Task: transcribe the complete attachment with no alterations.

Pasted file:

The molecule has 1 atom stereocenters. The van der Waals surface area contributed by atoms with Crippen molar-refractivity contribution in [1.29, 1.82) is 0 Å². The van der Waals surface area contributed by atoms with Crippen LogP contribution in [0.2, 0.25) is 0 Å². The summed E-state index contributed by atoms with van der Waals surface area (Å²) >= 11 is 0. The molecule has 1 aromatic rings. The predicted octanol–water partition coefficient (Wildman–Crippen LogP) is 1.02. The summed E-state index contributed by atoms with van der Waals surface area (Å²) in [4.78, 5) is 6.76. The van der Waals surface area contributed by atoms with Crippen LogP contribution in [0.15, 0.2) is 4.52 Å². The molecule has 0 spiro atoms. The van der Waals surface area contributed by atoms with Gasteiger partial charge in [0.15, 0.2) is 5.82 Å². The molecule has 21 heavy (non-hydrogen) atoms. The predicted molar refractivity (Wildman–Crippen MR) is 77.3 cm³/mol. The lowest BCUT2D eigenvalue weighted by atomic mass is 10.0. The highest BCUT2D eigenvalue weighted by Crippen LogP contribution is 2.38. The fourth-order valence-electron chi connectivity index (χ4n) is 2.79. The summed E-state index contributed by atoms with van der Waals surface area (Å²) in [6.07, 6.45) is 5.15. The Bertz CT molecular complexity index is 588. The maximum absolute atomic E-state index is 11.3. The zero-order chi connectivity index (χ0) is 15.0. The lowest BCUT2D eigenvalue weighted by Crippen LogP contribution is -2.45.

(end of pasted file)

The molecule has 1 atom stereocenters. The van der Waals surface area contributed by atoms with Crippen molar-refractivity contribution in [1.29, 1.82) is 0 Å². The van der Waals surface area contributed by atoms with Crippen LogP contribution in [0.2, 0.25) is 0 Å². The summed E-state index contributed by atoms with van der Waals surface area (Å²) >= 11 is 0. The molecule has 1 aromatic rings. The predicted octanol–water partition coefficient (Wildman–Crippen LogP) is 1.02. The summed E-state index contributed by atoms with van der Waals surface area (Å²) in [4.78, 5) is 6.76. The van der Waals surface area contributed by atoms with Crippen LogP contribution in [0.15, 0.2) is 4.52 Å². The molecule has 0 spiro atoms. The van der Waals surface area contributed by atoms with Gasteiger partial charge in [0.15, 0.2) is 5.82 Å². The molecule has 21 heavy (non-hydrogen) atoms. The predicted molar refractivity (Wildman–Crippen MR) is 77.3 cm³/mol. The lowest BCUT2D eigenvalue weighted by atomic mass is 10.0. The highest BCUT2D eigenvalue weighted by Crippen LogP contribution is 2.38. The fourth-order valence-electron chi connectivity index (χ4n) is 2.79. The summed E-state index contributed by atoms with van der Waals surface area (Å²) in [6.07, 6.45) is 5.15. The Bertz CT molecular complexity index is 588. The maximum absolute atomic E-state index is 11.3. The zero-order chi connectivity index (χ0) is 15.0. The lowest BCUT2D eigenvalue weighted by Crippen LogP contribution is -2.45.